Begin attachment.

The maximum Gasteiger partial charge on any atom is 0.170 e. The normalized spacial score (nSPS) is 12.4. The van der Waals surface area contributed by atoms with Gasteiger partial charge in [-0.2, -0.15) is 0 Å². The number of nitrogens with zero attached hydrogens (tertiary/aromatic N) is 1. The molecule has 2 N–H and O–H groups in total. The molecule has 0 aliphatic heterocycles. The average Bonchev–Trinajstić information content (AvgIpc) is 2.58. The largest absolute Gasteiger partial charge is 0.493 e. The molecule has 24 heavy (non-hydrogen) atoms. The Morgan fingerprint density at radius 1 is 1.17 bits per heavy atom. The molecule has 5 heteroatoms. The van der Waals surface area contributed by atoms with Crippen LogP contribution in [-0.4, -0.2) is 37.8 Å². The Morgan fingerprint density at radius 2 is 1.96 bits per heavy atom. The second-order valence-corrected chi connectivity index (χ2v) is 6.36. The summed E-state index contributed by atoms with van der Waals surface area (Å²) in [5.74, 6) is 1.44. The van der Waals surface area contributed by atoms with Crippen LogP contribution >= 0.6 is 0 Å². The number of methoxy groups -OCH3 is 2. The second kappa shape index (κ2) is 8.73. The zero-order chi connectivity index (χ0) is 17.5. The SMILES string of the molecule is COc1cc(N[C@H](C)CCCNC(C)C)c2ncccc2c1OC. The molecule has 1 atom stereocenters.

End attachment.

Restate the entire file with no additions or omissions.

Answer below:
The maximum Gasteiger partial charge on any atom is 0.170 e. The normalized spacial score (nSPS) is 12.4. The van der Waals surface area contributed by atoms with Gasteiger partial charge in [-0.2, -0.15) is 0 Å². The number of nitrogens with zero attached hydrogens (tertiary/aromatic N) is 1. The molecule has 2 N–H and O–H groups in total. The molecule has 0 aliphatic heterocycles. The average Bonchev–Trinajstić information content (AvgIpc) is 2.58. The largest absolute Gasteiger partial charge is 0.493 e. The molecule has 24 heavy (non-hydrogen) atoms. The Morgan fingerprint density at radius 1 is 1.17 bits per heavy atom. The molecule has 5 heteroatoms. The van der Waals surface area contributed by atoms with Crippen LogP contribution in [-0.4, -0.2) is 37.8 Å². The Morgan fingerprint density at radius 2 is 1.96 bits per heavy atom. The second-order valence-corrected chi connectivity index (χ2v) is 6.36. The summed E-state index contributed by atoms with van der Waals surface area (Å²) in [5.74, 6) is 1.44. The van der Waals surface area contributed by atoms with Crippen LogP contribution >= 0.6 is 0 Å². The number of methoxy groups -OCH3 is 2. The second kappa shape index (κ2) is 8.73. The zero-order chi connectivity index (χ0) is 17.5. The SMILES string of the molecule is COc1cc(N[C@H](C)CCCNC(C)C)c2ncccc2c1OC. The molecule has 1 atom stereocenters.